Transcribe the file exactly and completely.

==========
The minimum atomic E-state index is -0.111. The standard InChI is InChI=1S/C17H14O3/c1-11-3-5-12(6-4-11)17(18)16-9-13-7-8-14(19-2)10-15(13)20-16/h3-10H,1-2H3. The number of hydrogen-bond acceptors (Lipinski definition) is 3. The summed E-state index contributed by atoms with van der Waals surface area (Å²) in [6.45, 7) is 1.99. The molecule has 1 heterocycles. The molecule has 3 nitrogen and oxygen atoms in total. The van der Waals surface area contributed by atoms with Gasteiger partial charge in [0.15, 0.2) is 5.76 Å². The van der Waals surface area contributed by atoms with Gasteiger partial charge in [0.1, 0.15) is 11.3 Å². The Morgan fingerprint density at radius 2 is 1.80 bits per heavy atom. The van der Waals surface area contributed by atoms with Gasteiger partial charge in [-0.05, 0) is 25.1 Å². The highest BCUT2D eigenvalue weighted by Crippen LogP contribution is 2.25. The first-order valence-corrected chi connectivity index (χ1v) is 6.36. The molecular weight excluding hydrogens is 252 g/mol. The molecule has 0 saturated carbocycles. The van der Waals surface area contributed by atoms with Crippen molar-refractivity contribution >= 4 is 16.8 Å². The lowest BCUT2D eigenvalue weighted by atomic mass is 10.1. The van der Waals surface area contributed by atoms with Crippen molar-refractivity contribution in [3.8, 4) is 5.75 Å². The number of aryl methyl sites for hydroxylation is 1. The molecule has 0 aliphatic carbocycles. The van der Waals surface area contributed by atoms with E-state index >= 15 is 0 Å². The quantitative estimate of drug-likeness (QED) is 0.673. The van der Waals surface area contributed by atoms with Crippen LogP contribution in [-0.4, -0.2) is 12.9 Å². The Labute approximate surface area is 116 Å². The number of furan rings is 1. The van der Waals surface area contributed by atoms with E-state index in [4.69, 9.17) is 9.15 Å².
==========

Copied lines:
The minimum atomic E-state index is -0.111. The standard InChI is InChI=1S/C17H14O3/c1-11-3-5-12(6-4-11)17(18)16-9-13-7-8-14(19-2)10-15(13)20-16/h3-10H,1-2H3. The number of hydrogen-bond acceptors (Lipinski definition) is 3. The summed E-state index contributed by atoms with van der Waals surface area (Å²) in [6.45, 7) is 1.99. The molecule has 1 heterocycles. The molecule has 3 nitrogen and oxygen atoms in total. The van der Waals surface area contributed by atoms with Gasteiger partial charge in [0.15, 0.2) is 5.76 Å². The van der Waals surface area contributed by atoms with Gasteiger partial charge in [0.1, 0.15) is 11.3 Å². The Morgan fingerprint density at radius 2 is 1.80 bits per heavy atom. The van der Waals surface area contributed by atoms with Gasteiger partial charge in [-0.05, 0) is 25.1 Å². The highest BCUT2D eigenvalue weighted by Crippen LogP contribution is 2.25. The first-order valence-corrected chi connectivity index (χ1v) is 6.36. The molecular weight excluding hydrogens is 252 g/mol. The molecule has 0 saturated carbocycles. The van der Waals surface area contributed by atoms with Crippen molar-refractivity contribution >= 4 is 16.8 Å². The lowest BCUT2D eigenvalue weighted by atomic mass is 10.1. The van der Waals surface area contributed by atoms with Crippen molar-refractivity contribution in [3.8, 4) is 5.75 Å². The number of aryl methyl sites for hydroxylation is 1. The molecule has 0 aliphatic carbocycles. The van der Waals surface area contributed by atoms with E-state index >= 15 is 0 Å². The quantitative estimate of drug-likeness (QED) is 0.673. The van der Waals surface area contributed by atoms with Crippen LogP contribution in [-0.4, -0.2) is 12.9 Å². The Labute approximate surface area is 116 Å². The number of furan rings is 1. The van der Waals surface area contributed by atoms with E-state index in [4.69, 9.17) is 9.15 Å².